This is something I have been working on for a while now. Almost done, just got to do a few more fabric roses.
The peach fabric used in the photo above are the leftover pieces from the skirt I shortened here.
It’s turned out very differently from my original idea but still very pretty all the same. Can you guess what it is?
We’ve had a busy couple of weeks here getting organized to go to our friends wedding last weekend. We had to travel a long way, 7hrs drive to the grandparents, chit chat and drop off kids, next day another 3hrs to where we are staying. Keith is the official photographer and wants to go to the rehearsal which we miss, never mind we still get to go over venue for photo opportunities. Wedding day starts off with bad weather and photographer is worried, but clears up in time for ceremony and turns out great. And he got some lovely photos, good job dear!
Next two days are spent traveling home again, its now 4 days later and we’re still not fully unpacked. I have a huge mountain of washing to sort and fold up and the boys are running out of clothes.
Good news, got the bag finished in time to take to the wedding. Well, just, I left off any type of fastening and didn’t have time to pin stitch the flap.
I love my new little bag, can’t wait to take her out again
I used the rest of Mum’s old dress to make a ruffle wrap for my niece, to match the skirt.
I started off with a strip cut from the under dress to form the base. This layer of the dress was cut on the bias, so my strip is now bias cut without any effort. This will help it sit nicely around her shoulders.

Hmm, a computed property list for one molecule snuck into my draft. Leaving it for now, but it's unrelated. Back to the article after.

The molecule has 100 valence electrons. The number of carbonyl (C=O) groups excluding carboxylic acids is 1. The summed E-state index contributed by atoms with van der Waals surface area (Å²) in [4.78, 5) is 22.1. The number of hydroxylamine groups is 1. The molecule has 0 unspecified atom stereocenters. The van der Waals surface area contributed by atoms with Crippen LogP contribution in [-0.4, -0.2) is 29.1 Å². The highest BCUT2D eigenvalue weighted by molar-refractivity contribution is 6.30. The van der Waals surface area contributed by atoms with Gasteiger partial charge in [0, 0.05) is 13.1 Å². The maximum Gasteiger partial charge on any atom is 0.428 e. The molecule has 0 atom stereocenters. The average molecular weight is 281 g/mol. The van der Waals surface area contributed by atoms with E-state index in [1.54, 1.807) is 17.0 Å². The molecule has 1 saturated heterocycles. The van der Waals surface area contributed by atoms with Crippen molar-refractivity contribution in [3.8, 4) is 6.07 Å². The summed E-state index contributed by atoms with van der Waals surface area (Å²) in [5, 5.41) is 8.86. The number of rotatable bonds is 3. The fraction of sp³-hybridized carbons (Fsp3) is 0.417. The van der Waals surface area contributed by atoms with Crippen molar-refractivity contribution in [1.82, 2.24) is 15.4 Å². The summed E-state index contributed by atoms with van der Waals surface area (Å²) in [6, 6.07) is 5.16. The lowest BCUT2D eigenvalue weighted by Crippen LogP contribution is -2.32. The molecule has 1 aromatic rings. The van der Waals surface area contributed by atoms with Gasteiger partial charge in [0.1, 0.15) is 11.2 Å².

I also cut two narrow extra strips for the straps.
The edges are sewn together down the long edge leaving a small gap for turning in the middle, then the seam is pressed open lying in the centre of the strip.
The straps are tucked in and the ends stitched,
and then the whole thing is turned right side out, ta da!
I cut two strips of lace net from the lace over dress like this.
And then joined them up and gathered them.
Then I did the same with a strip of tulle in a contrasting lime green colour. The gathered strips were layered, pinned on and sewn down the middle of the base.
Next I made some flowers from the remaining lace net and some wine coloured tricot knit (petticoat fabric).
And sewed them on so it looks like this.
This is how it will be worn on the body, but on a much smaller person.
It took me all school holidays (two weeks) just to make the roses and sew them on! Now that the kids are back at school and kindy I’ll have to buckle down and get some real sewing done.
I will show you how I did mine, with 5 petals. My method is a little different, after having a play around I found this was the best way with larger circles, in flimsy fabrics. The size of flower you end up with depends on the size of your circle.
3. Mark 4 more lines from the centre evenly spaced around the circle. This will involve some maths.
360 degrees divided by 5 petals = 72 degrees.
I used a protractor to measure 72 degrees between each line.
6. Leave a tail approx 10cm long, or if you have 5 needles available to use, just leave the needle on.
Make a fairy hair clip/barrette by attaching a hair clip finding, or a brooch by attaching to a pin-back or…